On an infinitesimally small, epically ridiculous level, I asked myself a similar question at the end of the last installment of this TV show. "When did Miles lose?" I think I knew all along that the talented Peregrine, who created a carnival of good and bad, high and low art -- including a working cotton candy machine -- is not an artist who is about winning or losing. She and her work are about living a life in art. I adore that. But Jeannieís comment about work that "fit into other art categories" explained what had happened with Peregrine and Miles. His show was all-but-perfectly realized, and looked like something I might review in a respectable Lower East Side gallery. Here came the rub. Milesí work was so up-to-date that it looked dated. This way his art lost its edge, turned in on itself; it went from being over-hung to just being overkill. As highly accomplished as his work was, it was a bit too much in a highly conceptualized, self-reflexive, intensely theorized and familiar quasi-visual idiom. Miles had lost by winning. He got so close to a good idea of art, that the art he got close to wasnít entirely his own. I began to understand that this had been happening all along. Indeed, it had been there in his first digital black-and-white portrait of Nao. I think Miles should move to New York and be poor and stay up late with thousands of other young artists. Then, in five years, he could be an artist to reckon with. That he lost this reality TV show will one day actually help him.

Abdi, on the other hand, had won by losing all along. He won by extending himself and his art, expanding on his weak ideas and making them work for and not against him. Abdi won by not being cynical; by actually putting himself through an emotional-esthetic wringer; reaching deeper. Abdiís Brooklyn Museum show probably wonít be a hit with the art world. However, I can imagine museum crowds getting a lot out of his work, and that his small show might even teach the art world something about its own openness or lack thereof.

But thereís one more question I have to ask. Did I "win" or "lose" by being on the program? Art and TV have always been bad bedfellows; they never get one another. If watching this show sometimes made the hairs on the back of my neck stand up, I can only imagine what it did to the hairs on the back of the collective neck. Yet I honestly never thought of saying no to this show. I loved doing it; it changed the way I think -- somewhat, anyway. I wanted to see if art criticism was porous and supple enough to actually exist on a different stage.

And it did. Iím not referring to all the strangers who stopped me and said, "Whyíd you eliminate Trong?" (or one of the other artists). In the middle of the street -- or, once, in the Dallas airport -- Iíd be having animated conversations about art and art criticism. That confirmed my suspicion that many people have inner critics dying to get out. But the good Iím thinking of wasnít about me, and it didnít happen on the street or even TV. It happened here in these recaps. And not in my summaries of each episode. It happened in the tens of thousands of words that all of you wrote in the comment sections at the bottom of the recaps. An accidental art criticism sprang up, practiced in a new place, in a new way, on a fairly high level. Together we were crumbs and butter of a mysterious madeleine. The delivery mechanism of art criticism seemed to turn itself inside out; instead of one voice speaking to many, there were many voices speaking to one another. Coherently. All these voices became ghosts in criticismís machine. It was a criticism of unfolding process, not dictums and law -- a criticism of intimacy that pulsed with a kind of phosphorescent grandeur.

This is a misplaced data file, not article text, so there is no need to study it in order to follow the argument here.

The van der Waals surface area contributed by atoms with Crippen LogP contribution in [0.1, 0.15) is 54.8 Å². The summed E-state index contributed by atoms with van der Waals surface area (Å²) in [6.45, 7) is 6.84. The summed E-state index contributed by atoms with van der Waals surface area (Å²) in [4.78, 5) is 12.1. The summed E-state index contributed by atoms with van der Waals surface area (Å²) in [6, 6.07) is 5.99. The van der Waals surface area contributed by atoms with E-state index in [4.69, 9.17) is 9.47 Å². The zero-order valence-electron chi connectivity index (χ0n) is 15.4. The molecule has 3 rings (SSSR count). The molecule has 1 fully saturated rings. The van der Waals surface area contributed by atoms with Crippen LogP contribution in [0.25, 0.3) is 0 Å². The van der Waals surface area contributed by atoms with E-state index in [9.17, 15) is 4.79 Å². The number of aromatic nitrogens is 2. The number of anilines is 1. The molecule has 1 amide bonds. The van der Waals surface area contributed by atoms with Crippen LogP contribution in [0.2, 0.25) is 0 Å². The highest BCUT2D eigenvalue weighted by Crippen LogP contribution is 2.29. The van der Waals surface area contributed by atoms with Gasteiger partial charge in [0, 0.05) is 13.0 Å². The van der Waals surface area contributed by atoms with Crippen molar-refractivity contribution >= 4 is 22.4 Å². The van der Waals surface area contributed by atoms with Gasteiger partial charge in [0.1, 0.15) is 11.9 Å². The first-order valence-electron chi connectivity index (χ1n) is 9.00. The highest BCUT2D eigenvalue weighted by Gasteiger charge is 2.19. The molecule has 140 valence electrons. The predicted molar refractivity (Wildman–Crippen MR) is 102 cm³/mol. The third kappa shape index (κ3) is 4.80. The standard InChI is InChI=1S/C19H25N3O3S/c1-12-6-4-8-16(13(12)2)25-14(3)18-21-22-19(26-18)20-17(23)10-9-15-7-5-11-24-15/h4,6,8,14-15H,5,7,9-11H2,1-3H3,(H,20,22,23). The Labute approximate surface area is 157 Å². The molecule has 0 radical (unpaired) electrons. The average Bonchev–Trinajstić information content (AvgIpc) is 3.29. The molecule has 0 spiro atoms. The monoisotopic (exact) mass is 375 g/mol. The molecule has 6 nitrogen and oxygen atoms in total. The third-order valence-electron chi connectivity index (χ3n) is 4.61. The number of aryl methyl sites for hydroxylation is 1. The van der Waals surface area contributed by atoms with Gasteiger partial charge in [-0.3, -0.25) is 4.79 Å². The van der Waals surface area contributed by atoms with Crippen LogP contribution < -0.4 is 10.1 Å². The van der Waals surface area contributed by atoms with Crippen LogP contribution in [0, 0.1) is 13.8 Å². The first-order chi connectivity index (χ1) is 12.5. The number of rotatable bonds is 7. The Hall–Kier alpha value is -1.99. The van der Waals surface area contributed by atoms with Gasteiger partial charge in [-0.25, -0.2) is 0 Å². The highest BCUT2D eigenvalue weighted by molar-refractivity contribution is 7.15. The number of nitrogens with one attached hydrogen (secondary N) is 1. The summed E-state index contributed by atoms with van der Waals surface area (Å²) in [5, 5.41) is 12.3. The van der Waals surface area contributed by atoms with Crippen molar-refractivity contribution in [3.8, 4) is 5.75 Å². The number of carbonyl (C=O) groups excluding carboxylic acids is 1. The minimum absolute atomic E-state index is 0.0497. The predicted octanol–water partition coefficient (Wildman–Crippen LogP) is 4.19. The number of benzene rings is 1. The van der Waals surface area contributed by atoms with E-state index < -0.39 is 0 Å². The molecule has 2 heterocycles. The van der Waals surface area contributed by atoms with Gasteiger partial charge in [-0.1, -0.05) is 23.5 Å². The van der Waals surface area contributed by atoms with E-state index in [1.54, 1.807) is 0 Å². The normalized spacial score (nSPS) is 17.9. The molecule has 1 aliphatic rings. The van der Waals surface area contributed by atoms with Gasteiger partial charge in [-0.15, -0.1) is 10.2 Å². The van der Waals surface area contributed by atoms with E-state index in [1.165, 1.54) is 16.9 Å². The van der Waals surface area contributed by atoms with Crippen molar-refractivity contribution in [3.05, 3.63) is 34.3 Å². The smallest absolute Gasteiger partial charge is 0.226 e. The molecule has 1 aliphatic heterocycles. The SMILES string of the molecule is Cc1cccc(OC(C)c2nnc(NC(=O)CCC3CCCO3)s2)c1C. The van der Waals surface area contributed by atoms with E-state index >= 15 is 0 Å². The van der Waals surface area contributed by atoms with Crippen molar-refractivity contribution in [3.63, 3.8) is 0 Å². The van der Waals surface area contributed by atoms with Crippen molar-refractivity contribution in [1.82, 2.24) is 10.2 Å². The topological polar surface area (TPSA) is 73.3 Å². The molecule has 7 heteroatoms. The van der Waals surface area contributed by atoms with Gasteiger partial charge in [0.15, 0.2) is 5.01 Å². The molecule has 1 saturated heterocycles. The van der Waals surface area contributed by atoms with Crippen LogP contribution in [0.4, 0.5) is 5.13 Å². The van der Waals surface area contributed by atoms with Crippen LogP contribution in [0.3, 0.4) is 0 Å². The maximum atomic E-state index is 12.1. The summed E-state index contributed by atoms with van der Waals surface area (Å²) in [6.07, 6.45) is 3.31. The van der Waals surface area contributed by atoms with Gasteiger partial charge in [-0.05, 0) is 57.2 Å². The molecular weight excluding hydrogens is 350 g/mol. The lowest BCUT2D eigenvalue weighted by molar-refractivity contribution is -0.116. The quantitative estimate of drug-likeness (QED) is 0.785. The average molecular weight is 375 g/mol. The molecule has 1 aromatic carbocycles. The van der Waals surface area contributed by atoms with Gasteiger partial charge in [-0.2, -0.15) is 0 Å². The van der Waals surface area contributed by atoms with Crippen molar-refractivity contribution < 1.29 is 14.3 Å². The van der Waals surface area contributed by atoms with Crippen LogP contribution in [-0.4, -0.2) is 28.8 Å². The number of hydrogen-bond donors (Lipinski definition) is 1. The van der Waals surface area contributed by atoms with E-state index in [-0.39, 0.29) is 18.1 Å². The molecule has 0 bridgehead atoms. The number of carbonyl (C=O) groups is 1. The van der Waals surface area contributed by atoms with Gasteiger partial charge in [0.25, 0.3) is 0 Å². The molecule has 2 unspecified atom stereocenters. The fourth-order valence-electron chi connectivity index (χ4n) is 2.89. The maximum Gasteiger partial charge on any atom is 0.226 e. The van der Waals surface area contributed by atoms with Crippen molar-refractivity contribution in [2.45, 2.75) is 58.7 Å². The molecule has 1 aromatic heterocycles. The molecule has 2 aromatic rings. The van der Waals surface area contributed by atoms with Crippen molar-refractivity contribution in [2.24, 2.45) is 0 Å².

If art magazines are like beautiful immutable still black-and-white photographs -- rigorous fixed-images and texts, frozen out of the flux -- for me these threads became a changing landscape of different minds, mutations of "selves" flowing through time, speaking an unknown aggregate language that did not solve, but that discovered, changed its mind, generated unpredictable patterns, and was serious but not sacred. Disembodied online, these threads were still a criticism of physical bodies rather than the mind-body separation that usually governs criticism; it was a place where life broke through. Evolution happens faster where eco-systems overlap, at their edges, where theyíre less pure. Somehow an edge of criticism was reached; on these wilder shores of criticism "impurities" bred, definitions blurred, rules broke down.

On these outer banks people who would otherwise have no access to art-world opinion, criticism or power were given voice. Those voices were sometimes sharp as tacks. Since there's no money in art criticism anyway, I can imagine clusters of critics forming online art magazines and actively encouraging such multi-headed, non-hierarchical conversations. For me the deep content of being on Work of Art was to see if art criticism could find new ways to expose itself to the world so that more of the world might expose itself to it. Many art world gate-keepers tut-tut that this conversation in the vernacular between equals is "piddle." What I learned from doing this strange TV show, whose strangeness still somehow feels familiar, is that criticism contains multitudes.


JERRY SALTZ is art critic for New York magazine, where this essay first appeared. He can be reached at jerry_saltz@nymag.com.